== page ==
It’s about allowing your voice to be heard in the culture. That’s the thing especially if your voice is kind of unusual. The more unusual the better. It should be heard. I started doing this thing called Finishing School. We come together and we just focus on taking steps to bring work to a point of completion.

It’s like the whole other side of the creative mind which is on the executive functioning part of the person which many artists are weaker in. The organization, the planning, all that.

I had a friend who was working on a book. She’s done a lot of books. She got stuck and she came to Finishing School, and she got unstuck on her book. She told her agent, and together they thought, “Well maybe this is a book.” Now she and I are writing a book about Finishing School. Penguin has agreed to publish it, and it’ll be out in the fall of 2016.

I hope this will really enable people not only to come together and create together, but to help each other. We have a kind of buddy system and it’s a method people can take and use on their own anywhere where you get mutual structured support to take you through to completion of a project.

What’s interesting you talk about that because definitely writing is a lonely vocation, but in the end it has to be shared. I love the idea that you are helping people get their voice out there. I think it’s so important. What do you find is the most challenging thing for people who are trying to finish a novel or get their voice out there? What stops them?

Cary:                        In the book we talk about these emotional pitfalls that people get into. Doubt, shame, arrogance, fear. We go into some detail about that. People have been told that they’re viewpoint isn’t valuable or they’re afraid of being judged. We’re all judged so harshly on our work when you’re learning to write. You’re just learning the language and they’re all about correcting your spelling and your punctuation.

I had a pretty well-known, respected psychiatrist come to one of our workshops. He had this wound from elementary school. Just seeing her page with all these red marks on it. That stings and it stays with people. You don’t sometimes know that it’s there if you haven’t done a lot of work to uncover why you’re suddenly uncomfortable writing. A lot of people … I think that’s a political issue too because our narrow standards tend to stifle outside voices.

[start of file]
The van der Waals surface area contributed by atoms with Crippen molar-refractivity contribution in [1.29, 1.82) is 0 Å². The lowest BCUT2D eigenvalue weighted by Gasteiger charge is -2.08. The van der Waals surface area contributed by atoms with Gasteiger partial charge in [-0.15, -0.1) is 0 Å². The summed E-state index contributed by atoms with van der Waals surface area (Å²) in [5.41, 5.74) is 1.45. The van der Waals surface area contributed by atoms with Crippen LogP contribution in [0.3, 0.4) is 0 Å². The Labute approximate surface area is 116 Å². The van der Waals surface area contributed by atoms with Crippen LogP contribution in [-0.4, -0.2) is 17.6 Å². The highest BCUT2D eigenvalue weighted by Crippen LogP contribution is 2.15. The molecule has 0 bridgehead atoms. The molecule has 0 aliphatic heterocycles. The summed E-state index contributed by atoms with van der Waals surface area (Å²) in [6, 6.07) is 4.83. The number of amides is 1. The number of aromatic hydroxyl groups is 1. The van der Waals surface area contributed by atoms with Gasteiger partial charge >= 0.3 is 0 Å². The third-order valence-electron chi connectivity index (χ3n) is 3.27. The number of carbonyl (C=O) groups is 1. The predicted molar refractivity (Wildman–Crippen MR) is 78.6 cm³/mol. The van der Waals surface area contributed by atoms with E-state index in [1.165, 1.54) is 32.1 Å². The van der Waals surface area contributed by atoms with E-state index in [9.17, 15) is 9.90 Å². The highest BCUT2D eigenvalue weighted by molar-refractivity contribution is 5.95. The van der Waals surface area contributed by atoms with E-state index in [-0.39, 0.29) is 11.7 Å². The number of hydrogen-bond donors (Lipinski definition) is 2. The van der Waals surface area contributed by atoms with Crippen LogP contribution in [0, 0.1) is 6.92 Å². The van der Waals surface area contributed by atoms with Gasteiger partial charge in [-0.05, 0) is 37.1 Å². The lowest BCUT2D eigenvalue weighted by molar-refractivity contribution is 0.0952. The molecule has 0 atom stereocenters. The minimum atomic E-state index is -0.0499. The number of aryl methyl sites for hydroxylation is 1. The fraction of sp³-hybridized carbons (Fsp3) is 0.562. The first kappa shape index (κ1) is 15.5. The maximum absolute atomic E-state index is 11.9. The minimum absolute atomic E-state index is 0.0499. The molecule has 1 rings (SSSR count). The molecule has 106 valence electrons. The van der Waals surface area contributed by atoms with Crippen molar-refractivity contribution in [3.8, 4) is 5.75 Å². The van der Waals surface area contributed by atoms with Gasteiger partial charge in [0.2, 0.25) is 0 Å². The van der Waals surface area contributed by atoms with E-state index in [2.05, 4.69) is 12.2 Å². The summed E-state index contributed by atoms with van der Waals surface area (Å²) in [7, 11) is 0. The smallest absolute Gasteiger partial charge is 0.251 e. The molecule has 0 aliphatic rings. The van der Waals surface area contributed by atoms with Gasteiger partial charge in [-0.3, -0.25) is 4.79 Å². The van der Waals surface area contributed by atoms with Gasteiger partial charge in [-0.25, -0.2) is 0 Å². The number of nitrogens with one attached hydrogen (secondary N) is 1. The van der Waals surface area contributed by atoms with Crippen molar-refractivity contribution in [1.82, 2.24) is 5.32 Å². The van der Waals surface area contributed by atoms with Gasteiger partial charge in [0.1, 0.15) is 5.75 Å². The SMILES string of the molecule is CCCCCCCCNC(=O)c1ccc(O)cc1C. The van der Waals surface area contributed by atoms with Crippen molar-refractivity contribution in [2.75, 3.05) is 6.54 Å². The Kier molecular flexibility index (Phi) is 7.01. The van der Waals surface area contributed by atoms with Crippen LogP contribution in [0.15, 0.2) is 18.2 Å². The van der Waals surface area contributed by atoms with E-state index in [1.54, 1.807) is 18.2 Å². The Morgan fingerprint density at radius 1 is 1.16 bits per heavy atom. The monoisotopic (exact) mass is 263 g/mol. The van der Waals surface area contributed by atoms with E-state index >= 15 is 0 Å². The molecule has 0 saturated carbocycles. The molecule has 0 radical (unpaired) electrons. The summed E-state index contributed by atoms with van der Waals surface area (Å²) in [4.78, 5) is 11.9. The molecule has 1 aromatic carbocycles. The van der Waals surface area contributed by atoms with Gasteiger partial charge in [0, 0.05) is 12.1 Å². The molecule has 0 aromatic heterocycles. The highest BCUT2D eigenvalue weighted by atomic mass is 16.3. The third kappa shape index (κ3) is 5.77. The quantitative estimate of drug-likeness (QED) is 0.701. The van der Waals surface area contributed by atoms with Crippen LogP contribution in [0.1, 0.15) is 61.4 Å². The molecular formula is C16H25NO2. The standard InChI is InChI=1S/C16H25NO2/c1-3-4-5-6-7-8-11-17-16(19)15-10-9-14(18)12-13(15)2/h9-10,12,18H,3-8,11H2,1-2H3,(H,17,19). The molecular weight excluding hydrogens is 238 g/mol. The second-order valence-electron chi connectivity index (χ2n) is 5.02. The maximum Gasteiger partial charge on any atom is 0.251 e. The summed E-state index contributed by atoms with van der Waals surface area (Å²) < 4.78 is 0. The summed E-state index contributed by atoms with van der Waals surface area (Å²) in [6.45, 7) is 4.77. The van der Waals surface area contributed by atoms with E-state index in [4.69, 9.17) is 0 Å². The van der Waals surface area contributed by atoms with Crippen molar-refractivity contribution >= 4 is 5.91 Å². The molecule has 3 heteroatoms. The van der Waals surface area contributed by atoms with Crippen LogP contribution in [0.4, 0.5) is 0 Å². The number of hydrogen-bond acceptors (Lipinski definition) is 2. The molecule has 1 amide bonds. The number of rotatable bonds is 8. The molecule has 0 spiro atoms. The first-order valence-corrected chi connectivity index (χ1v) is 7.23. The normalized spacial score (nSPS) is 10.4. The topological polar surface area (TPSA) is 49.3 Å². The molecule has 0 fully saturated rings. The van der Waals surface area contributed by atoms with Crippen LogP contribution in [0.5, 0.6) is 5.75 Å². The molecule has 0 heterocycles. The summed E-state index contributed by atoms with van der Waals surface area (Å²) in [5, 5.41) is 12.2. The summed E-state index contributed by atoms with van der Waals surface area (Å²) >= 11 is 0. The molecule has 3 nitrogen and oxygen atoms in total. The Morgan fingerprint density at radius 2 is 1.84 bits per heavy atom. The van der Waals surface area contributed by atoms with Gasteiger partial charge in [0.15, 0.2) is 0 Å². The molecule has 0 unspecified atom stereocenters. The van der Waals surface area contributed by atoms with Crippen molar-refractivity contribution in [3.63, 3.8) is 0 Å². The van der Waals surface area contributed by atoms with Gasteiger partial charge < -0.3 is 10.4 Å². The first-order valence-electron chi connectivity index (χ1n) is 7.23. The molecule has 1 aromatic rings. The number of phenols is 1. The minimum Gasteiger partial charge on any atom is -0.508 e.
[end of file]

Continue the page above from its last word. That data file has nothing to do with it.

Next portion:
It does it at such an early age that we’re not getting the benefit of these voices. There’s a million impediments and I was so lucky, now that I look at it, that my dad and my mom, they were all about, “Oh you’re writing? Oh good, good.” Some people’s parents, “You’re writing? Why are you writing? You’re supposed to do your homework. You’re supposed to be preparing for a career.”


Cary:                        I was lucky that way, and in the workshops I bring that attitude. “Let’s just come together and make stuff up. It’s kind of a revolutionary thing. We’re just going to make stuff up. Whatever comes out of our heads is going to be cool.” It’s great. I love it. People really respond because we’ve all got so much material in us. Just open it up.

Yeah, yeah. It is truly amazing. People don’t realize that they have these voices in their head or what’s been told to them until it’s sort of brought out in a group or with a workshop. It’s pretty startling. That’s what I was talking about at the beginning. That was a tremendous gift that you got from your parents that they didn’t look at you like, “What are you messing with that silly stuff? You need to do your homework and figure out how you’re going to make it in this life and pay your bills.” You really got that creative push at such a young age. That’s a huge thing.